In his “Give Us the Ballot” speech delivered on May 17, 1957 Dr. King stated, “So long as I do not firmly and irrevocably possess the right to vote, I do not possess myself. I cannot make up my mind — it is made up for me. I cannot live as a democratic citizen, observing the laws I have helped to enact -- I can only submit to the edicts of others.” Today, more than sixty years after Dr King uttered these words, new and even more insidious methods have been developed to prevent black, brown and disabled people from voting. The poll taxes, literacy tests and grandfather clauses of the past have been replaced by gerrymandering, voter ID laws, closure of polling locations, and purging of voter rolls, to name but a few recent examples. People with disabilities, immigrants, people of color all find their ability to vote and participate in the democratic process much diminished if not outright eliminated. What happens when one is a member of all three categories? What does it mean for the promise of America when its most fundamental right, the right to vote, is threatened for so many vulnerable citizens?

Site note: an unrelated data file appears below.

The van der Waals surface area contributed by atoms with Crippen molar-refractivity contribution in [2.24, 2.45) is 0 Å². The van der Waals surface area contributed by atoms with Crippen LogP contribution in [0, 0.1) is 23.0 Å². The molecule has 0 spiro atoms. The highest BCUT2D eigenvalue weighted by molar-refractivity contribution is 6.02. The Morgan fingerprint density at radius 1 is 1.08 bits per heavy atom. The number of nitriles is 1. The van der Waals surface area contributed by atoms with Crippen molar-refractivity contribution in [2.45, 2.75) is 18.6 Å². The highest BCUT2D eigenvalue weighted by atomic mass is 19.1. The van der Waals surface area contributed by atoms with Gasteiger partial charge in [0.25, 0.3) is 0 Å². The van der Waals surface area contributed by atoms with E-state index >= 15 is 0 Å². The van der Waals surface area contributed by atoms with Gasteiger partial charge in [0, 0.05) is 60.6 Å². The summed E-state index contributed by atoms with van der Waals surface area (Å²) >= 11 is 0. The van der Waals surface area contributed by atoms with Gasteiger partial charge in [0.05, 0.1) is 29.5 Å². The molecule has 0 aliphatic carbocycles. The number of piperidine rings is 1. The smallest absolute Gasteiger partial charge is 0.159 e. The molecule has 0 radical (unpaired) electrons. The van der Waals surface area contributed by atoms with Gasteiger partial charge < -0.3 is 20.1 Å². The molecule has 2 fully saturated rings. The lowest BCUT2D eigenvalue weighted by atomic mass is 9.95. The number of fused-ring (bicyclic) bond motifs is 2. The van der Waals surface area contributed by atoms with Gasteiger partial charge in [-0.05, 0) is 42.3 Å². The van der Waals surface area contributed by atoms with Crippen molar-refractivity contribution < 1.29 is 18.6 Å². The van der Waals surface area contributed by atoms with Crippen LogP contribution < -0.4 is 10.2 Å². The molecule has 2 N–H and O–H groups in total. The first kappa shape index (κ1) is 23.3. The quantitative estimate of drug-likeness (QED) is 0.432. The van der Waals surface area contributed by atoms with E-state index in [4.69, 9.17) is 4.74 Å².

Khadijat Rashid is a deaf, immigrant woman of color and is currently Dean of the School of Education, Business and Human Services at Gallaudet University in Washington, DC. She has been on the faculty at Gallaudet since 1994, teaching political economy, international development, and development economics. She is the co-editor of Citizenship, Politics, Difference: Perspectives from Sub-Saharan African Communities and has published and given presentations on numerous topics.
Presented by the University of Virginia's American Sign Language Program, the Disability Studies Initiative, and the Office of the Vice President and Chief Officer for Diversity & Equity.